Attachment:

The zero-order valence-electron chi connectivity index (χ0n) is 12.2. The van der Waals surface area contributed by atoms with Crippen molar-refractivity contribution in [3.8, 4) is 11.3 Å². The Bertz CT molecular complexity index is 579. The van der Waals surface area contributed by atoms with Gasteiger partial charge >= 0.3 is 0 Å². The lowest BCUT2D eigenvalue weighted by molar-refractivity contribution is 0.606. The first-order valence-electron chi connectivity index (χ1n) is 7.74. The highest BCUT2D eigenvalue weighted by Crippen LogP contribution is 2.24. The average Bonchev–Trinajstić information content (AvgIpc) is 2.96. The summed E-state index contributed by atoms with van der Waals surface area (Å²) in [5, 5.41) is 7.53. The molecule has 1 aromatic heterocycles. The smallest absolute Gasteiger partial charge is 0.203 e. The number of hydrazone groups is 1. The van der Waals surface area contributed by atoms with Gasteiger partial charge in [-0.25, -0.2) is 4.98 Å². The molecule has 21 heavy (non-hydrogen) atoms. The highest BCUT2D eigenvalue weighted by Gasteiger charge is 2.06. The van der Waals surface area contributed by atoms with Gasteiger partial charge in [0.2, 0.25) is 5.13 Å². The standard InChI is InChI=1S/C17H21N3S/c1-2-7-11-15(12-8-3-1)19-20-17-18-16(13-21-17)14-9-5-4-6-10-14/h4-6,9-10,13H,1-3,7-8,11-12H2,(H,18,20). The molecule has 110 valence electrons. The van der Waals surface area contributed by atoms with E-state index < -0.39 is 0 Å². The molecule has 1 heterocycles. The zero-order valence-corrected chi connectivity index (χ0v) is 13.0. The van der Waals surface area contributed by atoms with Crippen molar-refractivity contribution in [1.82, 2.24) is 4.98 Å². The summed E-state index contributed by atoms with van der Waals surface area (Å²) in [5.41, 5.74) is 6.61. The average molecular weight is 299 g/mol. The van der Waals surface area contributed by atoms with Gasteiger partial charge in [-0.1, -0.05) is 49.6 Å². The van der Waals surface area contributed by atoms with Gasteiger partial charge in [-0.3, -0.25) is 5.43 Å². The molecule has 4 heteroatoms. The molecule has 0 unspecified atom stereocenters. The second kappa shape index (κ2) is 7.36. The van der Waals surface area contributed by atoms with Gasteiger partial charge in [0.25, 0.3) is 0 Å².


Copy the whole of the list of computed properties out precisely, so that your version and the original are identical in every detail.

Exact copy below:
The zero-order valence-electron chi connectivity index (χ0n) is 12.2. The van der Waals surface area contributed by atoms with Crippen molar-refractivity contribution in [3.8, 4) is 11.3 Å². The Bertz CT molecular complexity index is 579. The van der Waals surface area contributed by atoms with Gasteiger partial charge >= 0.3 is 0 Å². The lowest BCUT2D eigenvalue weighted by molar-refractivity contribution is 0.606. The first-order valence-electron chi connectivity index (χ1n) is 7.74. The highest BCUT2D eigenvalue weighted by Crippen LogP contribution is 2.24. The average Bonchev–Trinajstić information content (AvgIpc) is 2.96. The summed E-state index contributed by atoms with van der Waals surface area (Å²) in [5, 5.41) is 7.53. The molecule has 1 aromatic heterocycles. The smallest absolute Gasteiger partial charge is 0.203 e. The number of hydrazone groups is 1. The van der Waals surface area contributed by atoms with Gasteiger partial charge in [-0.25, -0.2) is 4.98 Å². The molecule has 21 heavy (non-hydrogen) atoms. The highest BCUT2D eigenvalue weighted by Gasteiger charge is 2.06. The van der Waals surface area contributed by atoms with Gasteiger partial charge in [0.2, 0.25) is 5.13 Å². The standard InChI is InChI=1S/C17H21N3S/c1-2-7-11-15(12-8-3-1)19-20-17-18-16(13-21-17)14-9-5-4-6-10-14/h4-6,9-10,13H,1-3,7-8,11-12H2,(H,18,20). The molecule has 110 valence electrons. The van der Waals surface area contributed by atoms with E-state index < -0.39 is 0 Å². The molecule has 1 heterocycles. The zero-order valence-corrected chi connectivity index (χ0v) is 13.0. The van der Waals surface area contributed by atoms with Crippen molar-refractivity contribution in [1.82, 2.24) is 4.98 Å². The summed E-state index contributed by atoms with van der Waals surface area (Å²) in [5.41, 5.74) is 6.61. The average molecular weight is 299 g/mol. The van der Waals surface area contributed by atoms with Gasteiger partial charge in [-0.1, -0.05) is 49.6 Å². The van der Waals surface area contributed by atoms with Gasteiger partial charge in [-0.3, -0.25) is 5.43 Å². The molecule has 4 heteroatoms. The molecule has 0 unspecified atom stereocenters. The second kappa shape index (κ2) is 7.36. The van der Waals surface area contributed by atoms with Gasteiger partial charge in [0.25, 0.3) is 0 Å².